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In Windows 7 (Professional) I'm repartitioning some drives and I see there's a checkbox for "quick format" (I assume if you don't check it then it does a not-so-quick format).

With a brand new hard drive, what are the downsides of doing the quick format?

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Maybe Community Wiki... – Nathaniel Jan 6 '10 at 6:24
up vote 5 down vote accepted

You may not want to do a full format on a very large hard drive, it takes ages. a quick format serves the same purpose.

If you're worried about possible bad sectors, i recommend HD Tune for an error check, it is much faster. mind you, unlike thorough formatting, HD Tune will not mark defective sectors as bad. but if you find errors on a new hard drive you don't want to use it with marked bad sectors anyway, you will have it replaced under warranty. :)

Note: neither thorough nor quick format will wipe data on a hard disk drive beyond recovery. if that is your concern, then use DBAN.

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Meh, it takes FOREVER. Took like an hour or so for Windows XP Setup to full format a ~140 GB NTFS partition on my lappy's 160 GB drive. Argness... BTW, while we're on the subject, what happens if you interrupt a full format? Can you fix problems created by an interruption with a quick format? – Nathaniel Jan 6 '10 at 6:24
A quick format rebuilds everything needed to store files on the drive, a full format actually zeroes out every bit. Interrupting it just means you'll have a lot more zeroes than ones - nothing major :P – Phoshi Jan 6 '10 at 9:37
@Nathaniel: yes, you can interrupt a full format and do a quick format instead – Molly7244 Jan 6 '10 at 10:58

The difference between the regular format versus the quick format is whether or not the volume is scanned for bad sectors using the chkdsk command. Both methods remove the files from the volume.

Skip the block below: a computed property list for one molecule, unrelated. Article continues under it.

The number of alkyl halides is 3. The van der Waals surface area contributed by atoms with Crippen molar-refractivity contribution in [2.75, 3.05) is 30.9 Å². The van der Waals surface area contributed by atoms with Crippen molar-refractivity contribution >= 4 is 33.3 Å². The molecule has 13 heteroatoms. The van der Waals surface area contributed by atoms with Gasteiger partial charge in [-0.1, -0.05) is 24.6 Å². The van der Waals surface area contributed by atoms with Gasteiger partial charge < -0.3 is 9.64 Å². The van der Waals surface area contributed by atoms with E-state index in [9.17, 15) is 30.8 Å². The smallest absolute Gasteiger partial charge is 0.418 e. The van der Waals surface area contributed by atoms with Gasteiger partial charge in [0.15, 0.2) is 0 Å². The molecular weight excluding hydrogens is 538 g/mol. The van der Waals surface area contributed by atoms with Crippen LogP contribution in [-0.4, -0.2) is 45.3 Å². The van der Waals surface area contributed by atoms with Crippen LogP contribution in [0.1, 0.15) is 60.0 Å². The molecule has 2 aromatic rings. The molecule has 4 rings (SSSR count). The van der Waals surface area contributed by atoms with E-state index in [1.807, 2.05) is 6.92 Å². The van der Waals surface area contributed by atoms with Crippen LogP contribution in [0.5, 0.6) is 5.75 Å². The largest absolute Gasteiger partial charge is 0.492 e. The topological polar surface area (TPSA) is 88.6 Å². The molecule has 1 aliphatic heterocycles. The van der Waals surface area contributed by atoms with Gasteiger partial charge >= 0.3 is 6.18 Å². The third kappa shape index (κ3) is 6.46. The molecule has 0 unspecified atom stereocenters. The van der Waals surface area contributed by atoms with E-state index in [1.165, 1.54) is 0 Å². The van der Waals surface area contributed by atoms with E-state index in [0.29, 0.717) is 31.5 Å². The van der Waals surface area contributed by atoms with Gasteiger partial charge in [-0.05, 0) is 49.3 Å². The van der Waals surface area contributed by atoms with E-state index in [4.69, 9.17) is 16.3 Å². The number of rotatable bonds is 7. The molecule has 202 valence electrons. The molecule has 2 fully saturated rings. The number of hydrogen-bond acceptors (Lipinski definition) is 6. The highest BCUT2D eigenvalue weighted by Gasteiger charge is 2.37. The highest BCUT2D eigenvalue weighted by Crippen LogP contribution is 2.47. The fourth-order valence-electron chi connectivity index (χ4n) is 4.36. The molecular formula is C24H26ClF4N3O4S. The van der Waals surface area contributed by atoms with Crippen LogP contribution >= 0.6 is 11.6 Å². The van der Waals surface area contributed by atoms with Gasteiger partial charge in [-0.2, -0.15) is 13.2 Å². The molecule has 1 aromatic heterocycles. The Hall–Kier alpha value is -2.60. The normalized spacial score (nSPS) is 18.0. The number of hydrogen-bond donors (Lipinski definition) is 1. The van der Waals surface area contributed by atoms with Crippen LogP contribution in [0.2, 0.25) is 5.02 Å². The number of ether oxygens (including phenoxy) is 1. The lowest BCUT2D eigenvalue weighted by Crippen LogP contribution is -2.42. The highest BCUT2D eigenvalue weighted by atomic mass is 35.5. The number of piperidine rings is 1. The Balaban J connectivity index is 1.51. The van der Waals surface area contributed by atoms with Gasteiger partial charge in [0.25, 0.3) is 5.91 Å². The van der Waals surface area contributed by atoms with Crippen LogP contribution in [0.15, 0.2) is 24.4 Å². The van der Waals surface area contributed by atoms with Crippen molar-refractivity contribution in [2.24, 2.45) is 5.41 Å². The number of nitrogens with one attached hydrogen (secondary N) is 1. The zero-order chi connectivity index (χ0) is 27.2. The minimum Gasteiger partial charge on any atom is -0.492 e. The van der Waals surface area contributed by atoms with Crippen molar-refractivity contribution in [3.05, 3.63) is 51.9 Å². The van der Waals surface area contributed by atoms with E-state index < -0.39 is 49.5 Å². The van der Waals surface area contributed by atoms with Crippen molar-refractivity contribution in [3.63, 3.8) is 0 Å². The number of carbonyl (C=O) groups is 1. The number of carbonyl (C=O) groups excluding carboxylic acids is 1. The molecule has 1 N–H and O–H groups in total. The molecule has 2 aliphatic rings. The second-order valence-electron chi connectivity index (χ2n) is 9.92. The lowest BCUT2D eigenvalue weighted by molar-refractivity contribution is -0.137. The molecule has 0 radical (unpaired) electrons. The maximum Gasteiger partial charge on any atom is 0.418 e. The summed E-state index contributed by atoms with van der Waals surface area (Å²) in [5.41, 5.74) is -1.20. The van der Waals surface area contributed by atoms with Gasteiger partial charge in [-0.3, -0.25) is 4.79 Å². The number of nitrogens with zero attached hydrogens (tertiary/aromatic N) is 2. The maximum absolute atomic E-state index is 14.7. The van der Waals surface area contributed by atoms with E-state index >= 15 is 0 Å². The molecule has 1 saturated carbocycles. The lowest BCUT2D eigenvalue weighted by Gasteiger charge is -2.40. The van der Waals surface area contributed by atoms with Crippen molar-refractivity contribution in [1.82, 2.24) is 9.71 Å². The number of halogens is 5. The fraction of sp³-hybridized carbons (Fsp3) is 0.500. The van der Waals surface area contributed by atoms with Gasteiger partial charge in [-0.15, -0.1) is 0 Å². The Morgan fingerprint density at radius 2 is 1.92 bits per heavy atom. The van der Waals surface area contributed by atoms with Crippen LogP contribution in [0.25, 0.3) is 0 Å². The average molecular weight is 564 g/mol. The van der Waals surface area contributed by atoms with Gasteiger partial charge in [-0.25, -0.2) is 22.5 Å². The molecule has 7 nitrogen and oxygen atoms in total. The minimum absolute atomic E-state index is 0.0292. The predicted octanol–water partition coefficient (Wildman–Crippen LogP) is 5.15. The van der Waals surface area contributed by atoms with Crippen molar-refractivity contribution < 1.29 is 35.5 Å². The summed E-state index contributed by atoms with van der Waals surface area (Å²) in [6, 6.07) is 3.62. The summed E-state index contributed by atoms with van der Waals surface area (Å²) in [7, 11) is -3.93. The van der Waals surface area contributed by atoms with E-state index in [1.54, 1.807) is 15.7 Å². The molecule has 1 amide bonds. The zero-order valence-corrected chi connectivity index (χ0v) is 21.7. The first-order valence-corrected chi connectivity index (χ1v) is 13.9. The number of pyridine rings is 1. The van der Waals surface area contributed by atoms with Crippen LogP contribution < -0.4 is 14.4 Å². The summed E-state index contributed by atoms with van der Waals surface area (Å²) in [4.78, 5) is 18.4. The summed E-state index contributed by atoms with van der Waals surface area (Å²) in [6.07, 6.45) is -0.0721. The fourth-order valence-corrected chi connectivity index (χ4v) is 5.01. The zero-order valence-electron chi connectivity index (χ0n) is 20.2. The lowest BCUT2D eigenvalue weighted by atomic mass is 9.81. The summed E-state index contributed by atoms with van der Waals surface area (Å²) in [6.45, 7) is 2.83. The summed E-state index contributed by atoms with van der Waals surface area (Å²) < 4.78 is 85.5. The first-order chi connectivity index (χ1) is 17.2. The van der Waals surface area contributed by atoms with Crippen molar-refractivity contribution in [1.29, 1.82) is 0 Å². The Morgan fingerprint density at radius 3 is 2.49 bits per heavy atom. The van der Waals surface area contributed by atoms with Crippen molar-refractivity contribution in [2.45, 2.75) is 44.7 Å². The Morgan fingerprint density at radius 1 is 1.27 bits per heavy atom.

I guess you can rely somewhat on brand new HDDs to be okey, so ...

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Quick Format doesn't actually remove the files, just removes the Main File Table - it's not a secure method of erasure. – Phoshi Jan 6 '10 at 9:32
@Phosi; neither is a slow format, but yes, it's a level better. – RJFalconer Jan 6 '10 at 9:47

I just did a regular format on a virtual 10MB drive with Vista, and it did zero it. The quick format did not; the test data I copied onto it was still visible and recoverable. That could be either good or bad.

For a brand new drive, there is no point in zeroing it. If you want to check it for errors, there are better ways, as Molly suggests. So do the quick format.

Reasonable people may disagree as to the non-tinfoil-hat feasibility of recovering data that has been simply zeroed, as opposed to overwritten 35 times with random patterns first. Surely the latter is not worse security-wise; but the former may be sufficient, and definitely takes much less time.

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With a brand new drive there are no disadvantages. Indeed, I can't recommend a normal format even for a used drive - we have Hard Drives that come close to 2TB of storage space, now. A full format would take... a long time, a quick format would take approximately 9 seconds*. Neither are secure - use DBAN for that.

*According to my testing last time I formatted a large drive (1.5TB external, about 25MB/s transfer speed), a quick format took 8 seconds, a normal format took about 25 minutes until the progress bar had a visible part (I gave up then). Not worth it!

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As an expert in data recovery at I can tell you with 100% accuracy, that no one can recover data from a full regular format using Windows 7 or Vista. It re-writes every sector with zeroes prior to installing a fresh format and index (called the MFT or master file table).

However in previous versions of Windows like XP, a full regular format does not overwrite every sector and only re-initializes the sections of the MFT that deals with meta or system files and tests for bad sectors.

With a quick format in either XP, Vista or Windows7, the data is recoverable (using a simple software recovery program) as again only the small system portion of the MFT is overwritten. User data and file pointers remain intact.

Regards, David

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